Exclusive Interview: Dragana Djurica, Senior Expert for Competitiveness at the Regional Cooperation Council (RCC), South-Eastern Europe

By on 07/05/2017
Dragana Djurica, Senior expert for competitiveness, Regional Cooperation Council (RCC) secretariat

Conflict and culture have constrained women’s success in business and government in South-Eastern Europe, says the region’s competitiveness coordinator. Stav Dimitropoulos learns what Dragana Djurica is doing to help release the potential of female entrepreneurs

“Statistics shows that approximately every fifth company in the South-East Europe [SEE] region is run by a woman,” says Dragana Djurica, Senior Expert for Competitiveness at the Regional Cooperation Council (RCC) secretariat. But this is a picture of triumph over adversity rather than easy success in a benign environment. “Most women entrepreneurs own micro or small enterprises, often in the informal sector, and face many obstacles – including limited sector choices or policy support, as well as lack of information and access to markets, business opportunities and financial capital.”

Djurica is quick to add that some women entrepreneurs are making the leap from traditional trades such as textiles or handicrafts to electronics, engineering, IT and telecommunications. But female potential remains an underutilised economic resource in SEE nations; and these Balkan and former Eastern Bloc countries can’t afford to miss out on opportunities for growth.

Communism and the conflicts in former Yugoslavia, says Djurica, created economic, social and political volatility that instilled in the region’s women a “lack of motivational reasoning”; and the Great Recession wreaked further havoc in local economies.

“The severe global recession led to a rapid reduction of capital flows into SEE countries, including foreign direct investments, remittances, and access to foreign assistance,” she explains. “It depressed foreign trade, domestic demand, employment, and business opportunities. Around 800,000 workplaces in the region were lost since the crisis struck, and the burden of the crisis was borne to a large extent by the long-term unemployed, the young and women.” Unemployment rates hover around the 30% mark in many countries.

The RCC succeeds the Stability Pact for South-Eastern Europe, which ran 1999-2008, and aims to support integration, growth and collaboration in this historically troubled corner of Europe. Reaching from Greece and Turkey to Romania, Serbia and Croatia, it prioritises connectivity, competitiveness, skills, Roma integration, the rule of law and security cooperation.

“We work very closely with all the governments and relevant regional cooperation mechanisms in the region, addressing needs such as economic and social development, energy and infrastructure, justice and home affairs, and institutional and human capital,” says Djurica. It’s her role to get people talking to each other across the region, building shared industrial and investment policies that, for example, make it easier for businesses to access capital, make investments, build efficient supply chains and enter new markets.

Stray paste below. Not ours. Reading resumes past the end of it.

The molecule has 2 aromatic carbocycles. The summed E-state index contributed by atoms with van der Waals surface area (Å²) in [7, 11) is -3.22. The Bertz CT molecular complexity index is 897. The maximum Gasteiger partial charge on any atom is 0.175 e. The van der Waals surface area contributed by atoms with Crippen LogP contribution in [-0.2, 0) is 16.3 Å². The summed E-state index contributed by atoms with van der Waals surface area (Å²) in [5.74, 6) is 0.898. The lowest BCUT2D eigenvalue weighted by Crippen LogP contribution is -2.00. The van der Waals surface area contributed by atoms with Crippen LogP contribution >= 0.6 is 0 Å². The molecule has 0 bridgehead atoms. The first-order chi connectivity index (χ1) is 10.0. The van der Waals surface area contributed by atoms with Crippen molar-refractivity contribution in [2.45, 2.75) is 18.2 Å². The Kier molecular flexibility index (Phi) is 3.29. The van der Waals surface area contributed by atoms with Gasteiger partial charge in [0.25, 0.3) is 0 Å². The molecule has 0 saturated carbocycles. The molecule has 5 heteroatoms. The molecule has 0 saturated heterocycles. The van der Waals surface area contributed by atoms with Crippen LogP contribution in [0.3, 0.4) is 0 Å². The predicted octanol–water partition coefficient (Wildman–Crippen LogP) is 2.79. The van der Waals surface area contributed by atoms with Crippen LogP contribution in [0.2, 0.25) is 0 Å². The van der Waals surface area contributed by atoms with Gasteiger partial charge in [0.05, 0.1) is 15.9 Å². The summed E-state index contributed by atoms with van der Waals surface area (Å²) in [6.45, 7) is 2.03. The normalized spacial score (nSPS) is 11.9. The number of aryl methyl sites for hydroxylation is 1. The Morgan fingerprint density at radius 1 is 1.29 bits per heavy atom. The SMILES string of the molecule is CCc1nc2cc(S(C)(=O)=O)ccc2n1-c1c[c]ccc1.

In Djurica’s view, projects that support female entrepreneurs can be particularly effective in supporting economic growth. During her days working for Serbia’s investment agency and its diplomatic service, then whilst coordinating the regional scheme “Women Entrepreneurship – A Job Creation Engine in South East Europe“, she developed a conviction that female entrepreneurship should be “mainstreamed” within broader economic growth initiatives. And she believes that the agenda is progressing fast.

“The subject of female entrepreneurship has now become accentuated in the region’s legislation, either specifically or as part of small and medium enterprises competitiveness strategies,” she says. The ‘job creation engine’ project “helped detect the training needs for female entrepreneurs in the SEE countries,” she says – and the RCC has capitalised on the training programmes and coordinating groups established at that time. These days, she says, “female entrepreneurship has become a part of the European Union pre-accession process” – building support amongst the candidate countries of the Balkans.

“The gender-based economy is a now a critical component of the ongoing efforts to support economic competitiveness in the SEE region,” says Djurica. “We hope to see stronger motivation and persistence among business women and women entrepreneurs, and stronger governmental and international community support, in this endeavour in the future – both in policy and pragmatic terms.”

To realise her goals, though, Djurica believes the “lack of motivational reasoning” – a product of culture and circumstance – that has kept women out of key positions in the public and entrepreneurial sector must be challenged. “We should start considering the participation of women as not only normal, but also desirable,” she concludes. “And the growing number of successful business women and women entrepreneurs throughout the SEE countries show us that this mindset is changing.”

For up to date government news and international best practice follow us on Twitter @globegov

See also:

EU gender equality report reveals ‘mountain to climb’

Exclusive interview: Christine Loh, Under Secretary for the Environment, Hong Kong

Progress on female ministers has stalled, says UN

Electing women can boost gender equality in both appointments and policies, research finds

About Stav Dimitropoulos

Stav Dimitropoulos is a writer who has reported for CBC and CBS Radio about the Greek crisis and written for major international outlets. She holds an MSc in RCDM and a Diploma in Journalism among others, and has attended seminars in Micro/Macroeconomics, Political Theory and EU Institutions.

Leave a Reply

Your email address will not be published. Required fields are marked *